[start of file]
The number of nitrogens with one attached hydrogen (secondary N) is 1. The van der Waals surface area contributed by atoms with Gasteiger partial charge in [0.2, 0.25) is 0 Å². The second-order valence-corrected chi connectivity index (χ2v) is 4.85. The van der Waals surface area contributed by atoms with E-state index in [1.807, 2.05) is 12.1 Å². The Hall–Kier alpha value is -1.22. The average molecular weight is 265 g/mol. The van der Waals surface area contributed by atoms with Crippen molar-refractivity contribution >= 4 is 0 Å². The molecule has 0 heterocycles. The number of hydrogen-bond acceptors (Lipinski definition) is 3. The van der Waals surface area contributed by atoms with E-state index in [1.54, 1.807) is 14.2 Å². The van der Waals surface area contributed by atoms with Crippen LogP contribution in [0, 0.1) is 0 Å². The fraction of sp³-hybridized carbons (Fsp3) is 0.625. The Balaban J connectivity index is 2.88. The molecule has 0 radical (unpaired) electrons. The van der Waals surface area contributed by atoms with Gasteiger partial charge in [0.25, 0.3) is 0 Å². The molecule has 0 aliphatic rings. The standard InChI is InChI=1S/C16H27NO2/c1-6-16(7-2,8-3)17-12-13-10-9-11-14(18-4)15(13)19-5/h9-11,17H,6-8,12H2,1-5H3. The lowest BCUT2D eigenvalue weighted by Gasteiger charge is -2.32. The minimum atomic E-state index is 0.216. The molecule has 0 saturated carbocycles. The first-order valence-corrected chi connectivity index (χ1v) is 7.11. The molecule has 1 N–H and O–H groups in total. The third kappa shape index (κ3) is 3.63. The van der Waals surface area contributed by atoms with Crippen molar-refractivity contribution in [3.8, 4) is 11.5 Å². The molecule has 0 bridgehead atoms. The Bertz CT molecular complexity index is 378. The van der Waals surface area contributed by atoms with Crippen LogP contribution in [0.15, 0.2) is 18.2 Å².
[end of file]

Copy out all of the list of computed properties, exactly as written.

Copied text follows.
The number of nitrogens with one attached hydrogen (secondary N) is 1. The van der Waals surface area contributed by atoms with Gasteiger partial charge in [0.2, 0.25) is 0 Å². The second-order valence-corrected chi connectivity index (χ2v) is 4.85. The van der Waals surface area contributed by atoms with E-state index in [1.807, 2.05) is 12.1 Å². The Hall–Kier alpha value is -1.22. The average molecular weight is 265 g/mol. The van der Waals surface area contributed by atoms with Crippen molar-refractivity contribution >= 4 is 0 Å². The molecule has 0 heterocycles. The number of hydrogen-bond acceptors (Lipinski definition) is 3. The van der Waals surface area contributed by atoms with E-state index in [1.54, 1.807) is 14.2 Å². The van der Waals surface area contributed by atoms with Crippen LogP contribution in [0, 0.1) is 0 Å². The fraction of sp³-hybridized carbons (Fsp3) is 0.625. The Balaban J connectivity index is 2.88. The molecule has 0 radical (unpaired) electrons. The van der Waals surface area contributed by atoms with Gasteiger partial charge in [0.25, 0.3) is 0 Å². The molecule has 0 aliphatic rings. The standard InChI is InChI=1S/C16H27NO2/c1-6-16(7-2,8-3)17-12-13-10-9-11-14(18-4)15(13)19-5/h9-11,17H,6-8,12H2,1-5H3. The lowest BCUT2D eigenvalue weighted by Gasteiger charge is -2.32. The minimum atomic E-state index is 0.216. The molecule has 0 saturated carbocycles. The first-order valence-corrected chi connectivity index (χ1v) is 7.11. The molecule has 1 N–H and O–H groups in total. The third kappa shape index (κ3) is 3.63. The van der Waals surface area contributed by atoms with Crippen molar-refractivity contribution in [3.8, 4) is 11.5 Å². The molecule has 0 bridgehead atoms. The Bertz CT molecular complexity index is 378. The van der Waals surface area contributed by atoms with Crippen LogP contribution in [0.15, 0.2) is 18.2 Å².